UFCW Local 401 Forms Food Processing Council

December 16, 2019 – Calgary, AB. Representatives of the United Food and Commercial Workers (UFCW) Local 401 from across Alberta met in Calgary this week to discuss the formation of a new Local 401 council. The purpose of the group is to share knowledge and experiences and coordinate activism across Local 401 workplaces in the food processing, packing, and manufacturing industries.

Chaired by UFCW Local 401 Representatives, Faduma Ahmed and Devin Yeager, the UFCW Local 401 Food Processing, Packing, and Manufacturing (FPPM) Council will soon expand its composition to include member-leaders from across the Local’s industrial sectors, which currently represents roughly one-third of its membership.

Pride in our work

UFCW was born out of the merger of the Retail Clerks and the Amalgamated Meat Cutters in 1979, which brought together two key components of the food industry value chain, creating a new kind of labour militancy that united meatpacking plants with retail stores.

UFCW Local 401, and its predecessor locals, has been at the forefront of labour activism in Alberta, with the most notable labour struggles at Fletchers and Gainers in 1986 and at Lakeside Packers (now owned by JBS) in Brooks throughout the 1990s and 2000s. These struggles are widely regarded as cornerstones of Alberta’s labour history.

“From farm to table, UFCW members proudly serve and provide food security to Canadians,” said UFCW Local 401 President, Tom Hesse. “Together, we have fought to ensure these difficult jobs are also good jobs with decent wages, benefits, and dignity and respect.”

“We know that our efforts towards greater coordination will help to invigorate an even stronger sense of member militancy, which will, in turn, enable and inspire activism across our union to win even better union contracts and better job protections for workers everywhere.”

Building member activism and organizing capacity

The group discussed the importance of implementing an organizing mentality, where member activism is the driving force behind dealing with workplace issues. At least in part, this involves finding ways to resolve issues in unconventional ways. Members should be involved in getting results and should know about our significant collective wins.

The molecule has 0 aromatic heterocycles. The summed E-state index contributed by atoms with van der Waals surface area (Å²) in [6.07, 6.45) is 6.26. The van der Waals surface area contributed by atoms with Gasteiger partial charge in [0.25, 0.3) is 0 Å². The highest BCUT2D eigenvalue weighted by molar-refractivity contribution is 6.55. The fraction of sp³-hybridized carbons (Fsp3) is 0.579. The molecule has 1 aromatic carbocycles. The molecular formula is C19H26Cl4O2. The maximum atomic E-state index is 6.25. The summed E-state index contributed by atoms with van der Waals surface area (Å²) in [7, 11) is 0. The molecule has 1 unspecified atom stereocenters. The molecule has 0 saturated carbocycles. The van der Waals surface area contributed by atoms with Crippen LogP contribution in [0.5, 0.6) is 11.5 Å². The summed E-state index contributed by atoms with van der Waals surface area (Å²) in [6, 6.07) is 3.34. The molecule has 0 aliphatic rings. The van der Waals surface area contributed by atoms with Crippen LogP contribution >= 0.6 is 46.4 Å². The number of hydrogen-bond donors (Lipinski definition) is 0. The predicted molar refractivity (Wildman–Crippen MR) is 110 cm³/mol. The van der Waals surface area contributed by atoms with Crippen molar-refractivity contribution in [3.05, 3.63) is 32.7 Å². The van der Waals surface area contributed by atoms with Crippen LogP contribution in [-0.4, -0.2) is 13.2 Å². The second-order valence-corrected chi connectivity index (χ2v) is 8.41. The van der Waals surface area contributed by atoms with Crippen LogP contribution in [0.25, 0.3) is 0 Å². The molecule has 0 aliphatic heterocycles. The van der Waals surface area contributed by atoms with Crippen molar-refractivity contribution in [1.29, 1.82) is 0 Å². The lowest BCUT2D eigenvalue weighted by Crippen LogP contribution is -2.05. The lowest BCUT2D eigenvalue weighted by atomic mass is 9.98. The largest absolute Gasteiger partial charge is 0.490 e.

UFCW Local 401 Secretary-Treasurer, Richelle Stewart, emphasized the importance of raising the voices and presence of Local 401 food processing members so as to inspire member activism and challenge aggressive employers at the bargaining table and beyond.

“We need to face challenges from companies with the solidarity and strength of our members,” remarked Stewart. “And that means coordinating ourselves and organizing across various plants of the same employer and across industries. This council will be all about that.”

We are the food workers’ union

Participants also emphasized the need to broaden and expand our approach to research on industry trends and changes as well as strategies that work in winning real material gains for our members.

“Among our union representatives and shop stewards, we have a significant base of knowledge,” said President Hesse. “That is a resource we can intentionally channel to win more at the bargaining table and every day in the workplace.”

“Ultimately, our members should feel a sense of pride in the work they do in bringing food to the tables of Albertans,” said Hesse. “They should be proud to be part of Local 401’s history, present, and future.”

“As the food workers’ union, we can help to bring forward that sense of pride, and with that pride, a stronger sense of solidarity and unity.”


With 32,000 members, UFCW Local 401 is Alberta’s largest and most diverse private-sector union. UFCW Local 401 members work in industries as diverse as retail, food processing, warehousing, healthcare, and education.